The project will support the Government's initiative to promote financial inclusion through a highly consultative process among the concerned government agencies, banks, development partners and saving and credit groups to improve the policy, supervision and regulatory environment for a wider and deeper inclusion of the low-income population to safe and affordable financial services. The project scope includes a diagnostic assessment of the current framework for inclusive finance, development of a national strategy for financial inclusion and implementation plan for consumer protection, financial literacy and microinsurance, strengthened capacity of the Fiscal Policy Office's Bureau of Financial Inclusion Policy and Development to conduct its supervisory responsibility, and initial priority steps taken towards an improved regulatory and policy framework that will facilitate financial inclusion.
|Project Name||Development of a Strategic Framework for Financial Inclusion|
|Project Type / Modality of Assistance||Technical Assistance
|Source of Funding / Amount||
|Strategic Agendas||Inclusive economic growth
|Drivers of Change||Gender Equity and Mainstreaming
Private sector development
|Sector / Subsector||
Finance / Finance sector development - Inclusive finance - Insurance and contractual savings
|Gender Equity and Mainstreaming||Gender equity|
|Description||The project will support the Government's initiative to promote financial inclusion through a highly consultative process among the concerned government agencies, banks, development partners and saving and credit groups to improve the policy, supervision and regulatory environment for a wider and deeper inclusion of the low-income population to safe and affordable financial services. The project scope includes a diagnostic assessment of the current framework for inclusive finance, development of a national strategy for financial inclusion and implementation plan for consumer protection, financial literacy and microinsurance, strengthened capacity of the Fiscal Policy Office's Bureau of Financial Inclusion Policy and Development to conduct its supervisory responsibility, and initial priority steps taken towards an improved regulatory and policy framework that will facilitate financial inclusion.|
|Project Rationale and Linkage to Country/Regional Strategy||
Thailand has been successful in lowering poverty on a national level; however, income inequality remains high. There are considerable differences in the incidence of poverty across subnational regions and demographic groups. Poverty in Thailand is primarily a rural phenomenon, with 88.5% of the country's 5.3 million poor living in rural areas. The majority of the poor are concentrated in the Northeast (about 58%) and the North (26%) while Bangkok has almost no poverty (0.86%). One important cause of poverty in these regions and an important characteristic of inequality in Thailand is a lack of access to a variety of financial services which would help increase household income and provide a risk protection scheme against future contingencies.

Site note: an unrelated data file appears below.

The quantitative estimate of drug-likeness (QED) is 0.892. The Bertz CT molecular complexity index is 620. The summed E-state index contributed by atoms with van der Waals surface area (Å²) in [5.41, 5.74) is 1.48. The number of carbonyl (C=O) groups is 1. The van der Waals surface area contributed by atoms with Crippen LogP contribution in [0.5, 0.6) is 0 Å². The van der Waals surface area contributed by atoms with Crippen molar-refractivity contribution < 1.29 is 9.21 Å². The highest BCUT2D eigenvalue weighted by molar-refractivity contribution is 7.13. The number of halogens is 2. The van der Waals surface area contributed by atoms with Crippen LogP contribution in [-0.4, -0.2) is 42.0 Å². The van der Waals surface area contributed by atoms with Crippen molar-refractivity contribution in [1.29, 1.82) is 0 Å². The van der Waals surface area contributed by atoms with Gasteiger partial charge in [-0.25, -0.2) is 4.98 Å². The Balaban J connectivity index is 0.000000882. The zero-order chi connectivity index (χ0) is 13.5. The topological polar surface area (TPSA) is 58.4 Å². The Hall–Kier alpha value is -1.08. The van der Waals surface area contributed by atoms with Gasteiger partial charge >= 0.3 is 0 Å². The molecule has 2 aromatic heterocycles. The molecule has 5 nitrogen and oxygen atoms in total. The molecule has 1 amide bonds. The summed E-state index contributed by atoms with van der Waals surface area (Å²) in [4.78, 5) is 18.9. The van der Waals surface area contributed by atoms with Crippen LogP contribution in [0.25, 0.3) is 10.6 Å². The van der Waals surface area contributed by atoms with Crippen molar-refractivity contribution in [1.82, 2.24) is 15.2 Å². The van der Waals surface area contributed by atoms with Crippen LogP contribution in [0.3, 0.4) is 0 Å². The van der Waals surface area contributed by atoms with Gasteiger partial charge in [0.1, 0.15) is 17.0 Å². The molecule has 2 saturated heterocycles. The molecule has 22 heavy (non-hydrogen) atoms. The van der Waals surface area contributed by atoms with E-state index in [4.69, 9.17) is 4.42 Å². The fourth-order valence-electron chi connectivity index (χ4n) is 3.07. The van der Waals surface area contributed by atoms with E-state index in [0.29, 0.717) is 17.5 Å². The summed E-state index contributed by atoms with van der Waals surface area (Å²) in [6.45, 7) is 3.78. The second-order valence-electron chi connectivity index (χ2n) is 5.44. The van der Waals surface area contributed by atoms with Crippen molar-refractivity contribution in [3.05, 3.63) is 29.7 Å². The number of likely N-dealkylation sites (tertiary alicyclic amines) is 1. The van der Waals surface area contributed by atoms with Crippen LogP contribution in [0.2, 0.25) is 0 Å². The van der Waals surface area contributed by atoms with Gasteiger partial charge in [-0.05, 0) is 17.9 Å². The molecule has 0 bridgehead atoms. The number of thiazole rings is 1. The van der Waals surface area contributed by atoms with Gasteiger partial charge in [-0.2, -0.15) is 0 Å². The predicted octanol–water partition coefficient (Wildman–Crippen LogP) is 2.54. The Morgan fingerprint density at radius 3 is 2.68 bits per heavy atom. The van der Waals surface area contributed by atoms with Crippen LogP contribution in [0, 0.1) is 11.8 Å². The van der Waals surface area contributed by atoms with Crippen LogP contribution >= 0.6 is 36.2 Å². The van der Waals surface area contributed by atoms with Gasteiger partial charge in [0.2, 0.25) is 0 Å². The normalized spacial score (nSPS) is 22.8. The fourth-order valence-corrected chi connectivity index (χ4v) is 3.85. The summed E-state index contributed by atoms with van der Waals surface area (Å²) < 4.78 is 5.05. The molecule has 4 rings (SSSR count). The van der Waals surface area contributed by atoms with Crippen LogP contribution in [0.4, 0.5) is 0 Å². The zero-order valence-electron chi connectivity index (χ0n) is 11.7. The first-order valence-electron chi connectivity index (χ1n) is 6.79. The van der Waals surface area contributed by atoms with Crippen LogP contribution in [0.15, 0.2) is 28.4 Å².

While published data indicates that a large share of the population has access to financial services, there is considerable variation in the degree of access to financial services across income groups. Low income families (the poorest 40% households by income quintile) have access to a limited range of financial services and of lower quality services compared to the middle to high income families (the richest 60% of households by income quintile. For example, about 38% of low income families have only used one or two types of financial services, while another 16.0% of low income households do not use financial services at all. This compares with almost 80.0% of middle to high income families using three or more types of financial services. Similarly, almost half of low income households do not borrow compared to 27.0% of the middle to high income households. About 28.0% of low income households do not have access to savings products compared to 6.0% from the middle to high income groups.
Because of strong direct government involvement in the sector and a weak policy, regulatory and supervisory framework for financial inclusion, entry of other microfinance institutions has been complicated, difficult, and highly restricted. With very narrow options for service providers working under multiple regulators, private sector entry has been stifled, preventing necessary market competition, innovation and service expansion. The lack of private sector participation in microfinance has also limited efficiency and innovation in the sector. Due to the overabundance of inexpensive credit in certain areas and a low level of financial literacy, over-indebtedness and an increased dependence on moneylenders has grown in some regions. The absence of a system for consumer protection and a lack of financial education for low-income clients have further contributed to a low level of financial inclusion. Compared to other countries in the region, Thailand's microfinance industry lags far behind in terms of a policy, supervisory and regulatory framework supportive to sustainable microfinance operations based on market principles. An improved enabling environment with a strong policy, regulatory and supervisory framework with special focus on consumer protection, financial literacy and the expansion of insurance for the low-income market will contribute positively toward greater financial inclusion in Thailand.
|Impact||Improved access of the population to a diverse range of financial products and services|
|Description of Outcome||Improved regulatory and supervisory framework to support the development of inclusive finance|
|Progress Toward Outcome|
|Description of Project Outputs||
A comprehensive diagnostic of financial inclusion in Thailand completed